In his dissertation, Tyler H. Lippert of the Pardee RAND Graduate School explains how the transboundary security impacts of climate change will both challenge and elevate the role of international multilateral institutions like the North Atlantic Treaty Organization (NATO).
This paper provides some initial reflections on climate-fragility risks for Japan. To complement this analysis, the paper also presents findings from a perception survey on climate-fragility risk conducted among Japanese professionals and practitioners outlining observations regarding the level of awareness around climate-fragility risks and the efficacy of policies to address climate-fragility risks.
The publication is also available in Japanese:
Human security will be progressively threatened by climate change, consequently development cooperation agencies such as JICA need to adopt approaches to strengthen resilience to climate-fragility risks. Currently, JICA’s approaches to climate change adaptation and peacebuilding are not connected enough. There is a need for integrating assessments of climate risk and peacebuilding impacts as well as science, engineering and socio-economic approaches.
This paper focuses on the foreign policy implications of climate-fragility risks for Japan.
This briefing paper, in particular, starts by outlining some of the most important climate-fragility risks in Asia. Against this backdrop, the results of an online survey of stakeholders in Asia are presented to provide some understanding and a snapshot of how these stakeholders perceive and understand climate-fragility risks. Subsequently, the paper presents a Climate-Fragility Risk Index as a means of comprehensively presenting various climate-fragility risk indicators that help compare countries and understand factors behind their fragility state.
The Climate Congress 2017, convened by Allied Academies, is an event which brings together international academic scientists, young researchers, and students to share experience, gain and evaluate emerging technologies in climate change/global warming. The main theme of the conference is “Innovative research Supporting effective responses to climate change”.
The world's foremost gathering on reducing disaster risk and building the resilience of communities and nations, the Global Platform for Disaster Reduction was first held in 2007. It takes place every two years, with the 2015 edition rolled into the Third UN World Conference on Disaster Risk Reduction. Its fifth session will be held in May 2017 in Mexico.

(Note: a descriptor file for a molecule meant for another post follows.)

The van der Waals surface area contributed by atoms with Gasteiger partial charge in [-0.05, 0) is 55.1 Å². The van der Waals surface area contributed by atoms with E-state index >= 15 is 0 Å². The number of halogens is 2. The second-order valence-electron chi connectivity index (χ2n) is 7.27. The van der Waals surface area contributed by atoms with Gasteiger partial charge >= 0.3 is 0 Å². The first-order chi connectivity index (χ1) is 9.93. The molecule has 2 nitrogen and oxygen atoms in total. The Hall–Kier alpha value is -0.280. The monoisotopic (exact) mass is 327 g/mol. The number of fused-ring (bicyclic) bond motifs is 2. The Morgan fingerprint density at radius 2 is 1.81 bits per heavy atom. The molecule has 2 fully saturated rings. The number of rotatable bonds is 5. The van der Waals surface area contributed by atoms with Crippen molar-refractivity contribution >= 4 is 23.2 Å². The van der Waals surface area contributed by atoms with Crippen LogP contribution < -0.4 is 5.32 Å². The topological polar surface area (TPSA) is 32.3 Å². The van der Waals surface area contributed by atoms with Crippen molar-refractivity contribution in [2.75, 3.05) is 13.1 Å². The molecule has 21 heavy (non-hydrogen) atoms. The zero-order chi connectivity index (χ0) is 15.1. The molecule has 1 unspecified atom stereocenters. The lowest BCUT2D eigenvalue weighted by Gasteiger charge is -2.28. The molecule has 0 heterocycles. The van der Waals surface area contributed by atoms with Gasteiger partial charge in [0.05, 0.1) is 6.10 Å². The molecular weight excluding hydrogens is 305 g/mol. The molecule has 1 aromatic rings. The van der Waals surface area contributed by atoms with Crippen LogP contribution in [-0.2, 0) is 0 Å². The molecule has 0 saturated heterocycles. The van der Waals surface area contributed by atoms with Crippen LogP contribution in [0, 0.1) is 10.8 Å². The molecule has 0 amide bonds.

The theme of ECCA 2017 is "Our Climate Ready Future". The vision is that this conference will inspire and enable people to work together to discover and deliver positive climate adaptation solutions that can strengthen society, revitalise local economies and enhance the environment. We will bring together the people who will deliver action on the ground – from business, industry, NGOs, local government and communities – to share knowledge, ideas and experience with researchers and policymakers.
The complexity of climate change means that appropriate approaches, methods and tools to communicate the problem and its various ramifications are urgently needed.
The “World Symposium on Climate Change Communication” will focus on “communicating climate change across society”, hence providing a platform for reflections on climate change communication research and practice.
The International Conference on Ecology, Ecosystems and Climate Change "ECOLOGY '17" will be held at Nippon Meeting Halls in Istanbul. The conference is coordinated by DAKAM (Eastern Mediterranean Academic Research Center) and will be organized by BILSAS (Science, Art, Sport Productions).
At the UN Climate Change Conference this year (COP23, from 6 to 17 November) nations of the world will meet to advance the aims and ambitions of the Paris Agreement and achieve progress on its implementation guidelines.
From 14-15 January 2017, the seventh session of the Assembly of IRENA will be held in Abu Dhabi, United Arab Emirates. At its sixth session, the Assembly designated Italy as President of its seventh session and the Dominican Republic, Indonesia, Jordan, and Morocco as Vice-Presidents.
This timely book offers a unique interdisciplinary inquiry into the prospects of different political narratives on climate migration. It identifies the essential angles on climate migration – the humanitarian narrative, the migration narrative and the climate change narrative – and assesses their prospects. The author contends that although such arguments will influence global governance, they will not necessarily achieve what advocates hope for.
The European Union has long played a leadership role in climate diplomacy. One challenging development for future EU climate diplomacy is the centrality of technology in contemporary global interventions to deal with climate change and promote sustainable energy. Challenges and opportunities in this field of action were central to a workshop hosted by the Foundation for European Progressive Studies (FEPS) in partnership with the Transnational Law Institute (TLI) of the Dickson Poon School of Law, King’s College London, and Fondation Jean-Jaurès.
This brief summarises the insights of the regional workshop on Foreign Policy Contributions to Climate Economy in Latin America that was organised by adelphi, Fundación Futuro Latinoamericano (FFLA) and the German Embassy in Lima as part of the climate diplomacy initiative. It aimed to promote regional dialogue on the climate economy and brought together representatives from foreign ministries and other line ministries, civil society and the private sector from across Latin America, in particular the Andean countries.